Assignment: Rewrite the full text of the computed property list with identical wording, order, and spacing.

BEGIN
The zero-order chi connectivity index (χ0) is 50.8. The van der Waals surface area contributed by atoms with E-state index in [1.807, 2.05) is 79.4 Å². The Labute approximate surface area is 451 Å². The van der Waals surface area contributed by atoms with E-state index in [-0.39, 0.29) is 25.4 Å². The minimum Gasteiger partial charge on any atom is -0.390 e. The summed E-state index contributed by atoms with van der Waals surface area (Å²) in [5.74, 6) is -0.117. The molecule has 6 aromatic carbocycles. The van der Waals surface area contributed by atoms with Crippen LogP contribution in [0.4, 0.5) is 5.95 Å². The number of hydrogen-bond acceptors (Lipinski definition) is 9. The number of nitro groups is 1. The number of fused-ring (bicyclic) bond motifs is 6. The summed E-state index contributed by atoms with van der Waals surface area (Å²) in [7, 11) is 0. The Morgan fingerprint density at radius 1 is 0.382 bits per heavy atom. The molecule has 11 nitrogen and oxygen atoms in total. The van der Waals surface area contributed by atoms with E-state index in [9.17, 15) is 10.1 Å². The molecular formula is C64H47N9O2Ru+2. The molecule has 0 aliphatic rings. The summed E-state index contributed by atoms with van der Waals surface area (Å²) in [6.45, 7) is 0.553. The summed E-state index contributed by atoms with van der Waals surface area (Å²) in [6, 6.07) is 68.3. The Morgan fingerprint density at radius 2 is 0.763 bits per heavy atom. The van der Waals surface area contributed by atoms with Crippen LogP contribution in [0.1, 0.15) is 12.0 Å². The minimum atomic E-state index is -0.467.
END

The zero-order chi connectivity index (χ0) is 50.8. The van der Waals surface area contributed by atoms with E-state index in [1.807, 2.05) is 79.4 Å². The Labute approximate surface area is 451 Å². The van der Waals surface area contributed by atoms with E-state index in [-0.39, 0.29) is 25.4 Å². The minimum Gasteiger partial charge on any atom is -0.390 e. The summed E-state index contributed by atoms with van der Waals surface area (Å²) in [5.74, 6) is -0.117. The molecule has 6 aromatic carbocycles. The van der Waals surface area contributed by atoms with Crippen LogP contribution in [0.4, 0.5) is 5.95 Å². The number of hydrogen-bond acceptors (Lipinski definition) is 9. The number of nitro groups is 1. The number of fused-ring (bicyclic) bond motifs is 6. The summed E-state index contributed by atoms with van der Waals surface area (Å²) in [7, 11) is 0. The Morgan fingerprint density at radius 1 is 0.382 bits per heavy atom. The molecule has 11 nitrogen and oxygen atoms in total. The van der Waals surface area contributed by atoms with E-state index in [9.17, 15) is 10.1 Å². The molecular formula is C64H47N9O2Ru+2. The molecule has 0 aliphatic rings. The summed E-state index contributed by atoms with van der Waals surface area (Å²) in [6.45, 7) is 0.553. The summed E-state index contributed by atoms with van der Waals surface area (Å²) in [6, 6.07) is 68.3. The Morgan fingerprint density at radius 2 is 0.763 bits per heavy atom. The van der Waals surface area contributed by atoms with Crippen LogP contribution in [0.1, 0.15) is 12.0 Å². The minimum atomic E-state index is -0.467.